Just yesterday, central and eastern Connecticut saw 3-5 inches of rain, causing major flash flooding. The prospect of a slow moving tropical storm or hurricane has us taking the rare step of calling for a potentially extreme impact somewhere in Connecticut.
We believe a general 4-10 inches of rain will occur with higher totals possible in isolated spots, especially within the path of the center of Henri. That means central CT is in the crosshairs.
Flash flooding on the order of what could happen is a bona fide life threatening event, especially if you are on the roads and driving through flooded roads. I cannot emphasize enough that if you encounter flooded roads do not drive through them. River flooding will need to be watched as well.
Not everyone will see dramatic rain totals. This is highly dependent upon banding and center track, but this is something to pay very close attention to, especially on the west side of the center.
Below are two images. The first is the WPC prediction for rainfall and the second is the moderate risk for flash flooding that has been issued at a long lead time, suggesting high confidence.
I know we went through this last year, but expect widespread and long duration power outages if this forecast comes to pass. The combination of wind, significant rain, and long duration nature of the storm is a recipe for a potentially historic power outage event as saturated soils give way during wind gusts.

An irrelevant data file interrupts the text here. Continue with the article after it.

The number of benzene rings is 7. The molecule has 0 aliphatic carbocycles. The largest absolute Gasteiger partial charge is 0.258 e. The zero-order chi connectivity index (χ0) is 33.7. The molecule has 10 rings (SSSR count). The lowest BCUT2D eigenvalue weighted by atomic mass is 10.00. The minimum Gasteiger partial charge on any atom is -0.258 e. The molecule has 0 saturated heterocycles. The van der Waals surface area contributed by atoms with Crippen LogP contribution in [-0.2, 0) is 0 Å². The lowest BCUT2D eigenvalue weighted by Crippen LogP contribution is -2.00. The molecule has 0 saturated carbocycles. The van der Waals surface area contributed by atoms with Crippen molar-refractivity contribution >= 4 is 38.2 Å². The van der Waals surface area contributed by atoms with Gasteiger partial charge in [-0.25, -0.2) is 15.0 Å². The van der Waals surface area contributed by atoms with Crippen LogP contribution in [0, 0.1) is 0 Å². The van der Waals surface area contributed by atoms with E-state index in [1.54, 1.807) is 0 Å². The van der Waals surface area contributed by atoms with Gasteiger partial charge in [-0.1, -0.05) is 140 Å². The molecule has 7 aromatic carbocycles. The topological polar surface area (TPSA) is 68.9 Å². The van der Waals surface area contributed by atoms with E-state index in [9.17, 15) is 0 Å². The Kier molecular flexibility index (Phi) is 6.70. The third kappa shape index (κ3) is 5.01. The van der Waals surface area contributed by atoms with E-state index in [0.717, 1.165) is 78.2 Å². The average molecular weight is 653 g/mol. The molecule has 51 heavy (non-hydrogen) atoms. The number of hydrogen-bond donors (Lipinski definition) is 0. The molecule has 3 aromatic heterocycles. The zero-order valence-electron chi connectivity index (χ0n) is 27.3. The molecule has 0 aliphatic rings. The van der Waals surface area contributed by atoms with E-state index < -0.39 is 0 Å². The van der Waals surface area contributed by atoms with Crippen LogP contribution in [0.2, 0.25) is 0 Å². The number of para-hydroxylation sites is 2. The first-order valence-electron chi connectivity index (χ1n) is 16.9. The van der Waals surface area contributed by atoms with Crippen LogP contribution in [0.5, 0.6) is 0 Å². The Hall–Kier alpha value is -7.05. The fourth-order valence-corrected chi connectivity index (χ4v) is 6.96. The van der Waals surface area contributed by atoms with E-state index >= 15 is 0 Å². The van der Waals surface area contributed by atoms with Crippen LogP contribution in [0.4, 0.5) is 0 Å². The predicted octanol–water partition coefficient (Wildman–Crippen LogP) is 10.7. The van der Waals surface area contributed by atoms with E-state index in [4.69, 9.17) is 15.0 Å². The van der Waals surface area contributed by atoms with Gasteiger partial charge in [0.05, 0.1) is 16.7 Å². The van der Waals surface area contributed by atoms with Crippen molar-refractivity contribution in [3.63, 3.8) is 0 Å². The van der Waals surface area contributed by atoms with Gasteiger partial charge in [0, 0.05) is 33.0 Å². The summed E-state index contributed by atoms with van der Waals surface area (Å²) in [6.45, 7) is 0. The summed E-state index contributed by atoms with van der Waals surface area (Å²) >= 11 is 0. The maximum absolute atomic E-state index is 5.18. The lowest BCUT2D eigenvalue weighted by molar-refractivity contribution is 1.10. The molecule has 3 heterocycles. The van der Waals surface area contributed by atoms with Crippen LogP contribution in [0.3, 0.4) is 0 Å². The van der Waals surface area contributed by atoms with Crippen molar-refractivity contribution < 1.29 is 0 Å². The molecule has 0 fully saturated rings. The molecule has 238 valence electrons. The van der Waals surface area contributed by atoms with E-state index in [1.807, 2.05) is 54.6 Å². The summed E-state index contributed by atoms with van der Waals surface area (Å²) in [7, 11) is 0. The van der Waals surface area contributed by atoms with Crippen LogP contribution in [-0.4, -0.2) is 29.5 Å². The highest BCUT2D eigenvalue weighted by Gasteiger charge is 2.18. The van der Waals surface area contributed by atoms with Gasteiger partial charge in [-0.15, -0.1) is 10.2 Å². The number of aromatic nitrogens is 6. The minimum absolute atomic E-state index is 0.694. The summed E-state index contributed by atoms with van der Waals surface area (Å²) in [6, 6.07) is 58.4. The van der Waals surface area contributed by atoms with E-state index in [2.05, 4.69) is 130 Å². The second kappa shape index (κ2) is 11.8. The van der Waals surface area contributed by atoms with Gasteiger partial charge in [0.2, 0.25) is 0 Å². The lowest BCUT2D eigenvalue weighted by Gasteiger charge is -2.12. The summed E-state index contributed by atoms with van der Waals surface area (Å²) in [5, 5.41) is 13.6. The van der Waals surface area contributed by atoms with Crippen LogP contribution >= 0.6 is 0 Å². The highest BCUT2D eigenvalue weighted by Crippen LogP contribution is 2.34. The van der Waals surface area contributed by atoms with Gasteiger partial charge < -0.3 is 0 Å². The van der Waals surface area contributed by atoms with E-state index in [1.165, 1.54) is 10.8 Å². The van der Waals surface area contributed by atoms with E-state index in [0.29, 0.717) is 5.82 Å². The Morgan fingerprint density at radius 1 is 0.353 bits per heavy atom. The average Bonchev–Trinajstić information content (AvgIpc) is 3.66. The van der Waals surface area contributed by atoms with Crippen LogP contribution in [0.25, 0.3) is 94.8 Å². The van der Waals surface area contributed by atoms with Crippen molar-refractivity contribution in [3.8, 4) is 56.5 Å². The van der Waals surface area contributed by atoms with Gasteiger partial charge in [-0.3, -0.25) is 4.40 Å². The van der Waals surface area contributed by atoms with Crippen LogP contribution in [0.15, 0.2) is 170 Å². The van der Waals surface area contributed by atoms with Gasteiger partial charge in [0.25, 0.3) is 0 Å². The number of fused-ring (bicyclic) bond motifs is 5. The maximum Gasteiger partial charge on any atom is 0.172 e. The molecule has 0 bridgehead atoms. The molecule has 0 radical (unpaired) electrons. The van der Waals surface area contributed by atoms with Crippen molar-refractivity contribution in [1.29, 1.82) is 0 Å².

Hopefully the recent storms that took out large trees makes this less likely, but we doubt it.
A storm need not be the Great 1938 Hurricane to have a major impact. If this storm comes in as a strong long duration event at either category one hurricane or strong tropical storm, we expect a high impact across the state. Travel will be hazardous Sunday morning through Monday morning.
The impacts will vary depending on location and track (wind at the shore, rain in central and western CT) but this looks to be on par with some of the high impact events we've seen in the past. One area of possible concern is the intensity forecast. Although we believe there are no surprises coming with intensity one way or the other, intensity is very hard to predict, and we will watch in case Henri end up stronger or weaker than anticipated.
Bottom line: this will be a big and slow moving storm. Make sure you are prepared for whatever comes.
SCW will be providing constant updates as we receive additional information. As we track this system, please understand that we will be much slower to respond than usual.
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Thank you for reading.
-SCW Team (written by DB)